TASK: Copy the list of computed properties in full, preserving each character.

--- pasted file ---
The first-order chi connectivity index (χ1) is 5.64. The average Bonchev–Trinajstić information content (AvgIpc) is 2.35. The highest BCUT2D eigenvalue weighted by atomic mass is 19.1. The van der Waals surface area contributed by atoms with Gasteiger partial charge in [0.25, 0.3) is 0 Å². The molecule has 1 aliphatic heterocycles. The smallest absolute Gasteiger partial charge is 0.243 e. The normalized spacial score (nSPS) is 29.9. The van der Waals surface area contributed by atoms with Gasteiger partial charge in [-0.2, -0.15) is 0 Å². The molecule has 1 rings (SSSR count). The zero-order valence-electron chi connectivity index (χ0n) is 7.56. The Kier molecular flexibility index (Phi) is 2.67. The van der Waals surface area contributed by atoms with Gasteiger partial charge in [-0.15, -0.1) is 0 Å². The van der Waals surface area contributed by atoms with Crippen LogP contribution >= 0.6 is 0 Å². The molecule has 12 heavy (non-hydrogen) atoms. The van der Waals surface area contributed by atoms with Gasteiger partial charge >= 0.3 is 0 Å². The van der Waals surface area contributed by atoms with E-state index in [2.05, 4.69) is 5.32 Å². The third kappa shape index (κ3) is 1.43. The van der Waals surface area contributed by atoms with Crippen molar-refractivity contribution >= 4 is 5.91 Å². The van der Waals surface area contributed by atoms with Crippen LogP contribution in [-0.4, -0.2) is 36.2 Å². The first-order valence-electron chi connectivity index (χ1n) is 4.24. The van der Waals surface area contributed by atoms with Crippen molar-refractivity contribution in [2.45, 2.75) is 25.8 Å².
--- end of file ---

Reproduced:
The first-order chi connectivity index (χ1) is 5.64. The average Bonchev–Trinajstić information content (AvgIpc) is 2.35. The highest BCUT2D eigenvalue weighted by atomic mass is 19.1. The van der Waals surface area contributed by atoms with Gasteiger partial charge in [0.25, 0.3) is 0 Å². The molecule has 1 aliphatic heterocycles. The smallest absolute Gasteiger partial charge is 0.243 e. The normalized spacial score (nSPS) is 29.9. The van der Waals surface area contributed by atoms with Gasteiger partial charge in [-0.2, -0.15) is 0 Å². The molecule has 1 rings (SSSR count). The zero-order valence-electron chi connectivity index (χ0n) is 7.56. The Kier molecular flexibility index (Phi) is 2.67. The van der Waals surface area contributed by atoms with Gasteiger partial charge in [-0.15, -0.1) is 0 Å². The van der Waals surface area contributed by atoms with Crippen LogP contribution >= 0.6 is 0 Å². The molecule has 12 heavy (non-hydrogen) atoms. The van der Waals surface area contributed by atoms with Gasteiger partial charge >= 0.3 is 0 Å². The van der Waals surface area contributed by atoms with E-state index in [2.05, 4.69) is 5.32 Å². The third kappa shape index (κ3) is 1.43. The van der Waals surface area contributed by atoms with Crippen molar-refractivity contribution >= 4 is 5.91 Å². The van der Waals surface area contributed by atoms with Crippen LogP contribution in [-0.4, -0.2) is 36.2 Å². The first-order valence-electron chi connectivity index (χ1n) is 4.24. The van der Waals surface area contributed by atoms with Crippen molar-refractivity contribution in [2.45, 2.75) is 25.8 Å².